search

His Holiness Maharishi Mahesh Yogi

 

 

How We Present
the News








Nigeria declared Ebola-free; `spectacular success'
20 October 2014 - Water laced with salt and sugar, and gallons of the nasty-tasting stuff. Doctors who survived Ebola in Nigeria credited heavy doses of fluids with saving their lives as the World Health Organization declared the country Ebola-free Monday, a rare victory in the battle against the disease that is ravaging West Africa. Monday's announcement came 42 days -- twice the incubation period -- since the last case in Nigeria tested negative. Officials are crediting strong tracking and isolation of people exposed to the virus, and aggressive rehydration of infected patients. Dr Simon Mardel, one of the world's leading experts on viral hemorrhagic fevers, said the number of deaths could be cut in half if infected people were taught to properly hydrate themselves and do not take anti-inflammatory drugs, which can actually harm Ebola victims. Mardel, of Britain's University Hospital of South Manchester, called rehydration a low-tech approach that has been neglected by a medical system focused on groundbreaking research. (more)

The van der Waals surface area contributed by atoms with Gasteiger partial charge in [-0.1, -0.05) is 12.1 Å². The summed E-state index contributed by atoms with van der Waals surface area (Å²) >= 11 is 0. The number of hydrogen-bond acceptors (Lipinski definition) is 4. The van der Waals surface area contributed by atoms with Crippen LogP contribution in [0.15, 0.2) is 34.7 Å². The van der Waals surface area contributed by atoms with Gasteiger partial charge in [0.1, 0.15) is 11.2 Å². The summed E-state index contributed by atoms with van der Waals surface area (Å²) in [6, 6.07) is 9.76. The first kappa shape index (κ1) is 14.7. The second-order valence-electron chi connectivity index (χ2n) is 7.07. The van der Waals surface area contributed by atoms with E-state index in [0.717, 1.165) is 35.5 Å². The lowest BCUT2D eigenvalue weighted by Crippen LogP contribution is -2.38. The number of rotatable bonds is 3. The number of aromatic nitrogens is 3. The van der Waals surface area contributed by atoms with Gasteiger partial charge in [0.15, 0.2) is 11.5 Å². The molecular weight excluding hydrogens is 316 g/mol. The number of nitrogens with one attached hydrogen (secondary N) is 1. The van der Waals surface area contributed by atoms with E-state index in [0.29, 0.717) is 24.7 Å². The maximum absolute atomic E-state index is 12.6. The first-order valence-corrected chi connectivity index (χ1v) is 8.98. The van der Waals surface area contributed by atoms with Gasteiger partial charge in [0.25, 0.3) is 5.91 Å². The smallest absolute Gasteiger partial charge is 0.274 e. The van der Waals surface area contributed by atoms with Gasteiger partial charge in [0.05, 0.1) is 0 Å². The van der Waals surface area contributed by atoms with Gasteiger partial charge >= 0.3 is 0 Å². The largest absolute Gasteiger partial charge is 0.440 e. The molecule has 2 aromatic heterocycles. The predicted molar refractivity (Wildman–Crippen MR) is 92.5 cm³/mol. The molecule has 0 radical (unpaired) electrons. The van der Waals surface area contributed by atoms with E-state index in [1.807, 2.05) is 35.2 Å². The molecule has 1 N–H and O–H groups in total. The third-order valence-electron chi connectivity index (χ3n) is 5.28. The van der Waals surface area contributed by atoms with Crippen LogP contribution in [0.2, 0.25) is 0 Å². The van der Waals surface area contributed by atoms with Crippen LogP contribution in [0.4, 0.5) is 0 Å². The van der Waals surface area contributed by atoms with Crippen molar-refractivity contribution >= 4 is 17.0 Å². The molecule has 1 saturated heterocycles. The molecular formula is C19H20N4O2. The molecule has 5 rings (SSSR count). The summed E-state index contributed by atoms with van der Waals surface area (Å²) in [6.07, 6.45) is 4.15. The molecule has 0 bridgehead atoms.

On the road to find the world's funniest person
19 October 2014 - It was last summer and Israeli-Palestinian tensions were at the highest they'd been in some time when Jamie Masada hit on a formula for world peace: Forget about guns and bombs, and just tell jokes to each other. He knew it'd be a challenge to bring together people from across the world who dislike each other, and hope they will laugh at each other. And yet, that's what he's trying to do with what he calls the first Funniest Person in the World competition. (more)

China, Viet Nam patch ties after territory disputes
19 October 2014 - China and Viet Nam agreed to resume military ties and better manage their maritime disputes in the first signs that tensions over territorial claims could be easing. Despite fraternal ties between their ruling Communist parties, relations between the two countries grew tense this year after China deployed an oil rig near the Paracel Islands, which are also claimed by Hanoi. The vessels of the two sides rammed each other near the rig, and there were deadly anti-China riots in several industrial parks in Viet Nam, leading to an exodus of thousands of Chinese workers. (more)

Iran says number of foreign tourists surges